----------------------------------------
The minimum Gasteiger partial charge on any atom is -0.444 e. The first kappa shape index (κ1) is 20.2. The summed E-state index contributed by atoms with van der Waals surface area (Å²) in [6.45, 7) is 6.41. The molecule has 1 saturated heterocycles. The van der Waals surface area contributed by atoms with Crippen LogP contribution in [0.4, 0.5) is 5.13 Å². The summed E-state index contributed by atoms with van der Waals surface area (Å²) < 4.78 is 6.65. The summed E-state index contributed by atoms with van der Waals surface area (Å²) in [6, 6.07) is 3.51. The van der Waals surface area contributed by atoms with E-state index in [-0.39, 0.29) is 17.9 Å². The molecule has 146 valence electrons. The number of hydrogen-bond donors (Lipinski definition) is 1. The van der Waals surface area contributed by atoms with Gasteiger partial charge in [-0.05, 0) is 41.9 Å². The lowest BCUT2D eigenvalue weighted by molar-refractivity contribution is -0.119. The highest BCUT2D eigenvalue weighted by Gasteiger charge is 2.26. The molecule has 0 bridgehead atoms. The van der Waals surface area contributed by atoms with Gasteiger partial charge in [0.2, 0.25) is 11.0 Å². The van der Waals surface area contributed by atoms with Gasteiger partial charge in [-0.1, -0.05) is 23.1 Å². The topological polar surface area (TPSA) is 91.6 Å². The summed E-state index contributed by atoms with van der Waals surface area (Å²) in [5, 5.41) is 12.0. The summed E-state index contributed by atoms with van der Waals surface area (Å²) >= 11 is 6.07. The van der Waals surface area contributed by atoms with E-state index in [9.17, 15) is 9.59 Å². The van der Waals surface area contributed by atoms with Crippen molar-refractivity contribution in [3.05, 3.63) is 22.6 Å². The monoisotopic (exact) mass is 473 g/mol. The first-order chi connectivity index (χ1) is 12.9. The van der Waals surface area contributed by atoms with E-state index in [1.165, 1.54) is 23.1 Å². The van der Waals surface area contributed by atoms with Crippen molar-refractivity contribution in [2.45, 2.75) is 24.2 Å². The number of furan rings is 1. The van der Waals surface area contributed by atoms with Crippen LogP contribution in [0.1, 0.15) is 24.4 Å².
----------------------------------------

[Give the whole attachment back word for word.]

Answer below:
The minimum Gasteiger partial charge on any atom is -0.444 e. The first kappa shape index (κ1) is 20.2. The summed E-state index contributed by atoms with van der Waals surface area (Å²) in [6.45, 7) is 6.41. The molecule has 1 saturated heterocycles. The van der Waals surface area contributed by atoms with Crippen LogP contribution in [0.4, 0.5) is 5.13 Å². The summed E-state index contributed by atoms with van der Waals surface area (Å²) < 4.78 is 6.65. The summed E-state index contributed by atoms with van der Waals surface area (Å²) in [6, 6.07) is 3.51. The van der Waals surface area contributed by atoms with E-state index in [-0.39, 0.29) is 17.9 Å². The molecule has 146 valence electrons. The number of hydrogen-bond donors (Lipinski definition) is 1. The van der Waals surface area contributed by atoms with Gasteiger partial charge in [-0.05, 0) is 41.9 Å². The lowest BCUT2D eigenvalue weighted by molar-refractivity contribution is -0.119. The highest BCUT2D eigenvalue weighted by Gasteiger charge is 2.26. The molecule has 0 bridgehead atoms. The van der Waals surface area contributed by atoms with Gasteiger partial charge in [0.2, 0.25) is 11.0 Å². The van der Waals surface area contributed by atoms with Gasteiger partial charge in [-0.1, -0.05) is 23.1 Å². The topological polar surface area (TPSA) is 91.6 Å². The summed E-state index contributed by atoms with van der Waals surface area (Å²) in [5, 5.41) is 12.0. The summed E-state index contributed by atoms with van der Waals surface area (Å²) >= 11 is 6.07. The van der Waals surface area contributed by atoms with E-state index in [9.17, 15) is 9.59 Å². The van der Waals surface area contributed by atoms with Crippen molar-refractivity contribution in [3.05, 3.63) is 22.6 Å². The monoisotopic (exact) mass is 473 g/mol. The first-order chi connectivity index (χ1) is 12.9. The van der Waals surface area contributed by atoms with E-state index in [1.165, 1.54) is 23.1 Å². The van der Waals surface area contributed by atoms with Crippen molar-refractivity contribution in [2.45, 2.75) is 24.2 Å². The number of furan rings is 1. The van der Waals surface area contributed by atoms with Crippen LogP contribution in [0.1, 0.15) is 24.4 Å².